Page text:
Activision Blizzard CEO Bobby Kotick recently slammed Sony for what he called “obviously disappointing behavior” in a recent company-wide email. In the email, which was mostly a progress update on the pending merger with Microsoft, Kotick also said that Activision would not allow said behavior from Sony “to affect our long term relationship.”
Likely the behavior in question relates to PlayStation CEO Jim Ryan’s remarks to Activision executives in Brussels back in February, when Ryan reportedly said “I don’t want a new Call of Duty deal. I just want to block your merger.”
Kotick’s frustrations come as 11 members of Congress have turned their attention to Sony’s own business practices in regards to the Japanese gaming market, as reported by Axios and others.
This began earlier this month at a Senate Finance Committee hearing during which Senator Maria Cantwell (D-Wash.) called on Japan’s Fair Trade Commission (which recently formally approved Microsoft’s Activision Blizzard merger) to investigate Sony’s “monopoly of 98% of the high-end game market.” (Apparently Nintendo’s popular Switch console is excluded from this “high-end” designation). Cantwell went on to say that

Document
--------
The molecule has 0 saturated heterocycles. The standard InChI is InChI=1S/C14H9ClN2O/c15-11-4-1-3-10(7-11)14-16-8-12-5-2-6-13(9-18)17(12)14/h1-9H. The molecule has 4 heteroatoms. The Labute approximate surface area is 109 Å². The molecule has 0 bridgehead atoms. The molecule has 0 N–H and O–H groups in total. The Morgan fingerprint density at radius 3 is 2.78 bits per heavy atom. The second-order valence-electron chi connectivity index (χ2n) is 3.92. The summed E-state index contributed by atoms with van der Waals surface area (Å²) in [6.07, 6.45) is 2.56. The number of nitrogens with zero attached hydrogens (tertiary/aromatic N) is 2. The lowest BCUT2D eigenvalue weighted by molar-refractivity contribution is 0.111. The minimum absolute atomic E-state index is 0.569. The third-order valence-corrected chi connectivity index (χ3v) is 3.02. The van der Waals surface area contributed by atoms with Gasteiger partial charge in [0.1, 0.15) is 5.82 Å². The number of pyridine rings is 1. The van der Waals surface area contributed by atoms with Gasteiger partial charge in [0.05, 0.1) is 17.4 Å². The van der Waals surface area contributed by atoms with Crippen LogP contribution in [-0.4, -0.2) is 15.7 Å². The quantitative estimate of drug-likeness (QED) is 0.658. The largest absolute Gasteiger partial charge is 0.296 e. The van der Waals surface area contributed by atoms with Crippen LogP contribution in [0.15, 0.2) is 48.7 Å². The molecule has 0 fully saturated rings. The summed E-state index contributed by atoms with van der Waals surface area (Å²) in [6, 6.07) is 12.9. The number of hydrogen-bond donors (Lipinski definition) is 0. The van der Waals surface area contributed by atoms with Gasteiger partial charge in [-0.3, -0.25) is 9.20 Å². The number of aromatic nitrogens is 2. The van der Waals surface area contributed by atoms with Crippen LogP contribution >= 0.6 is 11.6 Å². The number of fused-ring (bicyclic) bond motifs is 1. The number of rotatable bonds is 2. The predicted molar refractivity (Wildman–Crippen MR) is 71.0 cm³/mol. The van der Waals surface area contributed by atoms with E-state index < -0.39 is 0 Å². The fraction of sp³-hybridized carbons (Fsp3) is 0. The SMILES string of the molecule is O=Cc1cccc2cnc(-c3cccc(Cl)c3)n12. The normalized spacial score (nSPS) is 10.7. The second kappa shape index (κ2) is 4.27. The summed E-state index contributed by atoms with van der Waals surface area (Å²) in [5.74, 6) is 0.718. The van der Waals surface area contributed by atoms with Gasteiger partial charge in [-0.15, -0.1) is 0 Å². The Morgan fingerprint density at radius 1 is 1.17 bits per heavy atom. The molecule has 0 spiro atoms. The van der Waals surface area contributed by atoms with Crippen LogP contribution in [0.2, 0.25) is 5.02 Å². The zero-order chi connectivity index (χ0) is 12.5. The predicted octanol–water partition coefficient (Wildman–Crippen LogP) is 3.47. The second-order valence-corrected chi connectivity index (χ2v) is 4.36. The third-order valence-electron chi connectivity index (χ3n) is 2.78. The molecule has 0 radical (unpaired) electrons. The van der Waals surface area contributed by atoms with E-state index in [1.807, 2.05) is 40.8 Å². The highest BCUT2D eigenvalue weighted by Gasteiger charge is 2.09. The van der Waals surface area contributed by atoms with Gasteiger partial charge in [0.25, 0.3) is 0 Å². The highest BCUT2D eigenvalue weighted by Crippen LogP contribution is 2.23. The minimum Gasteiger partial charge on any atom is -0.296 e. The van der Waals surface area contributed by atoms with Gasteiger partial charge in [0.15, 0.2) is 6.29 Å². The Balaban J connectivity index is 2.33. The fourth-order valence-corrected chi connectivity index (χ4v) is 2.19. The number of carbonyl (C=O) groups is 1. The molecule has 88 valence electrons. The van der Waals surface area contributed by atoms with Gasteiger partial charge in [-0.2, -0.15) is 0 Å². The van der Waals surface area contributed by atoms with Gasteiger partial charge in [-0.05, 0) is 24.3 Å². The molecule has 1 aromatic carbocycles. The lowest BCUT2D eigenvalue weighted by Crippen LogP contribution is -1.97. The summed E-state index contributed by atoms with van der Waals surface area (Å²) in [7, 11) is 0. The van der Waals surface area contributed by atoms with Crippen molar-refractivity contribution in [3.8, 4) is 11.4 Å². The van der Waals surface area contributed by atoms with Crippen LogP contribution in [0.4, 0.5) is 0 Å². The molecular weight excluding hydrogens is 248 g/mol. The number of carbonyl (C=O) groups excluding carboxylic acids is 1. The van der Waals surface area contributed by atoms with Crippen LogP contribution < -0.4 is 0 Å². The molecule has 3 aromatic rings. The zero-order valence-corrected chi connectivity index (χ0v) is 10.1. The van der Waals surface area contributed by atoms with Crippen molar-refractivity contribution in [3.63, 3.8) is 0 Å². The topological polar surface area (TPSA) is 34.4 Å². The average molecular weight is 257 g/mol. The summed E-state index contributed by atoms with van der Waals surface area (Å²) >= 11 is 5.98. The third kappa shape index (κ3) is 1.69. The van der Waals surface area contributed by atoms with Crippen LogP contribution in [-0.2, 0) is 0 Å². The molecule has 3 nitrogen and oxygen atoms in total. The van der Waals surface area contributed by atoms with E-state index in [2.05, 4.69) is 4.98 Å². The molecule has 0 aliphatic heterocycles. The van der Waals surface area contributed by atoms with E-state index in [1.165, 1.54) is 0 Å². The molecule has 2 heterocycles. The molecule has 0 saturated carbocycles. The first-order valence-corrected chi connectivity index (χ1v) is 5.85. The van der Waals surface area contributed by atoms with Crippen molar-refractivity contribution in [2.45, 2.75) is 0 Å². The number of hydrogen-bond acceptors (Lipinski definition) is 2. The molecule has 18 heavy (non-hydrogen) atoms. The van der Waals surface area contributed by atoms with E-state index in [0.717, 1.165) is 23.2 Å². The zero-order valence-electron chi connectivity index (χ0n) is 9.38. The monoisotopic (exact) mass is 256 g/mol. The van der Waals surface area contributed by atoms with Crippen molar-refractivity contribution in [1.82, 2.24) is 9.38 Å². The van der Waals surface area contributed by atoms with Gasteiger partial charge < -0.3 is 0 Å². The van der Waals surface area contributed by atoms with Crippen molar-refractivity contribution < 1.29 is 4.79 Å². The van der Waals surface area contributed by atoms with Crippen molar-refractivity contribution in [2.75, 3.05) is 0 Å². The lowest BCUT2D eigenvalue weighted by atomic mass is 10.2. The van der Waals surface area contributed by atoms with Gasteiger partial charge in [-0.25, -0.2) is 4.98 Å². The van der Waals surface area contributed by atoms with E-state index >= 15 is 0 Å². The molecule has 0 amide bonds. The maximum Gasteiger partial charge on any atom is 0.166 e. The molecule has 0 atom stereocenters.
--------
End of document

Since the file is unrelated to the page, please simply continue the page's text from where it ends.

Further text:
Japan’s government has allowed Sony to engage in blatant anti-competitive conduct through exclusive deals and payments to game publishers.”
Now, 10 members of the House of Representatives have signed a letter to U.S. Trade Representative Katherine Tai urging action. The letter, in part, reads,
Today, we write to bring to your attention the imbalanced Japanese video game market, which we are concerned may be a result of a discriminatory trade practice that could violate the spirit of the U.S.-Japan Digital Trade Agreement.”
It is true that Microsoft’s Xbox brand has struggled to gain traction in the Japanese gaming market since its inception over 20 years ago. Though recently Xbox has made strides there, having sold over 250,000 Xbox Series X|S units there thus far and outpacing previous generations of the Xbox.